Pittsburgh Post-Gazette/Ipso Facto
February 24, 2012
Last week, Robert Brian Waterhouse was executed by lethal injection in Florida.
He was the fourth person executed in 2012. He was convicted in 1980 of murdering
Deborah Kammerer of St. Petersburg, Florida whose body was found in the Tampa
Bay. Kammerer had been beaten, raped and dragged into the bay, where she
drowned. In 1966, Waterhouse was convicted of second-degree murder for killing a
77-year-old Long Island woman during a burglary. He was sentenced to life but
was paroled after eight years.
Waterhouse remained defiant to the end. He offered no contrition or remorse.
His final words, reported by the Wall Street Journal, "You are about to witness
the execution of a wrongly convicted and innocent man.” Waterhouse directed
blame at everyone but himself -- corrupt prosecutors, a prejudiced judge and a "rubber-stamp"
appellate system .
Waterhouse’s final words were reminiscent of Virginia’s Roger Coleman,
executed in 1992. Coleman was arrested in 1986 for the rape and murder of his
sister-in-law. Coleman was the personification of a cold blooded killer. Before
police zeroed in on him as a suspect, he served as a pallbearer at his victim’s
As Coleman sat strapped to the electric chair, moments before his execution,
he made a final statement. "An innocent
man is going to be murdered tonight. When my innocence is proven, I hope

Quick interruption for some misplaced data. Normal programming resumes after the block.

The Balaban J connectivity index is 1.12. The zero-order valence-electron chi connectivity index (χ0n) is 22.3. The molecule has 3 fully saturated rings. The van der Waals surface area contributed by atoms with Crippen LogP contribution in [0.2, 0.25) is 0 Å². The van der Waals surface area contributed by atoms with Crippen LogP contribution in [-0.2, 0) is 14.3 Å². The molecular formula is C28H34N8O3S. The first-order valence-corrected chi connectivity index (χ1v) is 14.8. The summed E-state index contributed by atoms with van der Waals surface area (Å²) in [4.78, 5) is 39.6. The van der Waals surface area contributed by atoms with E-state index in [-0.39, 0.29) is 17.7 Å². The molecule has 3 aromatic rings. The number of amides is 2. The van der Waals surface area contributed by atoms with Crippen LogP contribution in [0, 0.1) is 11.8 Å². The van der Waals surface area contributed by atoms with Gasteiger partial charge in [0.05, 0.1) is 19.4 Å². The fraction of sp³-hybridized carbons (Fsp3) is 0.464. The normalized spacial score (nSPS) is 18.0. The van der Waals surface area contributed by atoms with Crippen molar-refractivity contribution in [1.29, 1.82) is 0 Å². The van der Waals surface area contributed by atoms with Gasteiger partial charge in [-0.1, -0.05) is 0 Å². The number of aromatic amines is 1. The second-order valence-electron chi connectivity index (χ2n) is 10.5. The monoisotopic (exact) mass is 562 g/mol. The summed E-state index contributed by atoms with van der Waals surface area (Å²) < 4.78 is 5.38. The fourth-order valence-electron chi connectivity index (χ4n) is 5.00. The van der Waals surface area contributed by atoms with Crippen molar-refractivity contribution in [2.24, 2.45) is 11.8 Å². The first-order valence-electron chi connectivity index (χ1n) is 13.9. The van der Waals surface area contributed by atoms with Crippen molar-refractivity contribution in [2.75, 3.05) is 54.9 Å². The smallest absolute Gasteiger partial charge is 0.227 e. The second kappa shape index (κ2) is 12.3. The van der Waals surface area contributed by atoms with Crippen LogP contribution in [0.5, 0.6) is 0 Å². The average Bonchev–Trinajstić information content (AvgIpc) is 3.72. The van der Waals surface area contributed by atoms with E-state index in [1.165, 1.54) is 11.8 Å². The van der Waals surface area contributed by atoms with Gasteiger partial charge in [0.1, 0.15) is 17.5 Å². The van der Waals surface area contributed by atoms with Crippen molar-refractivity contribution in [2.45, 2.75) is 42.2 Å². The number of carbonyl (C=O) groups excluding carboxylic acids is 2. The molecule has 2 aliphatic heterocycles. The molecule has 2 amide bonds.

Americans will realize the injustice of the death penalty as all other civilized
Coleman’s case had generated a great deal of attention. As his execution date
approached, Coleman was on the cover of Time. Pope John Paul II requested
clemency on his behalf. Centurion Ministries, an ardent supporter, continued to
fight to clear Coleman’s name for years after his execution.
Finally, in 2006, as Virginia Governor Mark Warner was about to leave office
he became the first governor in the nation to order post-execution DNA testing.
Coleman supporters and death penalty abolitionists were in the unenviable
position of hoping that an innocent man had been executed. Coleman was going to
be the poster-child for dismantling the death penalty.
However, the anti-death penalty movement took a hit. DNA confirmed that
Coleman did, in fact, rape and kill his sister-in-law. Death penalty opponents
remain unable to point to a single wrongful execution.
James C. McCloskey, Centurion Ministries’ executive director, said he felt
betrayed by Coleman. "How can somebody, with such equanimity, such dignity, such quiet
confidence, make those his final words even though he is guilty?" McCloskey
It has long been accepted law that a dying declaration has the indicia of
trustworthiness. A dying declaration is admissible as an exception to hearsay
pursuant to Pennsylvania Rule of Evidence 804 (b)(2). Waterhouse, and certainly Coleman, cause one to pause when
accepting the reliability of a statement made in contemplation of death.
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